27 Reply to Oppositions, Utopian Wireless Corporation (filed May 4, 2009) (Reply) at 2-5.
28 Petition at 1-2.
29 Reply at 1-2.
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DA 09-2579

inconsistent with the public interest, convenience, and necessity.30 Then, if the petition meets this
threshold requirement, the Commission must examine all of the material before it to determine whether
there is a substantial and material question of fact calling for further inquiry and requiring resolution in a
hearing.31 If no such question is raised, the Commission will deny the petition and grant the application if
it concludes that such grant otherwise serves the public interest, convenience, and necessity.
7. Following this two-step analysis, we reject Utopian’s argument that we should reconsider our
decision regarding WTCI’s response to question 13(a) of the 2004 assignment application.32 In the
MO&O, we concluded that because the automatic cancellation of SSNE’s licenses was an event known to
the Bureau, there was no evidence that WTCI was attempting to conceal this action from the Bureau.33 In
light of that fact, Utopian failed to make a prima facie case of intent to deceive the Commission.
Reconsideration is appropriate only where the petitioner either demonstrates a material error or omission
in the underlying order or raises additional facts not known or not existing until after the petitioner’s last
opportunity to present such matters.34 A petition for reconsideration that simply reiterates arguments that
were previously considered and rejected will be denied.35 Utopian’s arguments on reconsideration
regarding WTCI’s response to question 13(a) are the same arguments it made in its petition to deny.
Thus, Utopian has not met the standards for reconsideration.
8. We also reject Utopian’s argument that the Bureau misapplied Rohel Pascual to the instant
case by failing to find that the vague statement of Mrs. Bonamico, a former officer of SSNE, supported a
conclusion that Station WMH308 was never properly constructed.36 In Rohel Pascual, the Broadband
Division rejected an argument that a license cancelled based on vague statement by an engineer “that the
tower has not been in operation for two years.”37 Mrs. Bonamico’s testimony that the station was
constructed “in a house” to “keep the license active” is of less value than the affidavit offered and rejected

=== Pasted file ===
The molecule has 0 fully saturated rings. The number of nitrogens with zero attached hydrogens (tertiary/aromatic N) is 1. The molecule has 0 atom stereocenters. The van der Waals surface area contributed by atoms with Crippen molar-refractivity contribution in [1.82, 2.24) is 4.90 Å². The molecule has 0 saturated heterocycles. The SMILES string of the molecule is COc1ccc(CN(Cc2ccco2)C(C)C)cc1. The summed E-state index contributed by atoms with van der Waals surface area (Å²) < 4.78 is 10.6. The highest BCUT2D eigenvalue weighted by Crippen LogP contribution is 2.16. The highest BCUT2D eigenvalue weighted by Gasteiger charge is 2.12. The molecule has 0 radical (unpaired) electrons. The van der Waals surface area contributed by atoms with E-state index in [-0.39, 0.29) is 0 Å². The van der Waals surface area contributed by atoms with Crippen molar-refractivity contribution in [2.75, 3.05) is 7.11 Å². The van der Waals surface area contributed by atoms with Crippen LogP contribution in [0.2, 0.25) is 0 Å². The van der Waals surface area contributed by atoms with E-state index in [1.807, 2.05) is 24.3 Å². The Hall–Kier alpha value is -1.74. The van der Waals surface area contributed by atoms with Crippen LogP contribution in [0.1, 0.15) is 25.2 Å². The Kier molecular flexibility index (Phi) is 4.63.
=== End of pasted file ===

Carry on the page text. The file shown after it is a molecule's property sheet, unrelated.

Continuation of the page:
in Rohel Pascual.38 First, Mrs. Bonamico testified that the station was constructed.39 Second, Utopian’s


30 See Astroline Communications Co. v. FCC, 857 F.2d 1556, 1561 (D.C. Cir. 1988).
31 47 U.S.C. § 309(d)(2).
32 Petition at 3-4.
33 MO&O, 24 FCC Rcd at 3168 ¶ 13.
34 See WWIZ, Inc., 37 FCC 685, 686 ¶ 2 (1964) (WWIZ), aff'd sub. nom. Lorain Journal Co. v. FCC, 351 F.2d 824
(D.C. Cir. 1965), cert. denied, 383 U.S. 967 (1966). A petitioner must state with particularity the respects in which
petitioner believes the action taken by the Commission or the designated authority should be changed. See 47
C.F.R. § 1.106(d)(1). The petition for reconsideration shall also, where appropriate, cite the findings of fact and/or
conclusions of law which petitioner believes to be erroneous, and shall state with particularity the respects in which
he believes such findings and conclusions should be changed. See 47 C.F.R. § 1.106(d)(2). In addition, pursuant to
47 C.F.R. § 1.106(c), a petition for reconsideration which relies on facts not previously presented to the Commission
or to the designated authority may be granted only if (i) the petition relies on facts which relate to events which have
occurred or circumstances which have changed since the last opportunity to present such matters; (ii) the petition
relies on facts unknown to petitioner until after his last opportunity to present such matters which could not, through
the exercise of ordinary diligence, have been learned prior to such opportunity; (iii) or the Commission or the
designated authority determines that consideration of the facts relied on is required in the public interest. See 47
C.F.R. § 1.106(c).
35 See WWIZ, 37 FCC at 686 ¶ 2 (stating that “it is universally held that rehearing will not be granted merely for the
purpose of again debating matters on which the tribunal has once deliberated and spoken”).
36 Petition at 4-5.
37 See Rohel Pascual, 22 FCC Rcd at 870 ¶ 8.
38 See Utopian Petition to Deny, Exhibit I, Deposition of Lee Bonamico at 88.
39 Id.
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DA 09-2579

claim that “the FCC unlikely would have approved” operation from that location is speculation.40
Moreover, Mrs. Bonamico’s description of the operation is vague, which is understandable because the
deposition concerned a matter unrelated to the instant case, and was not made to prove the issue at hand,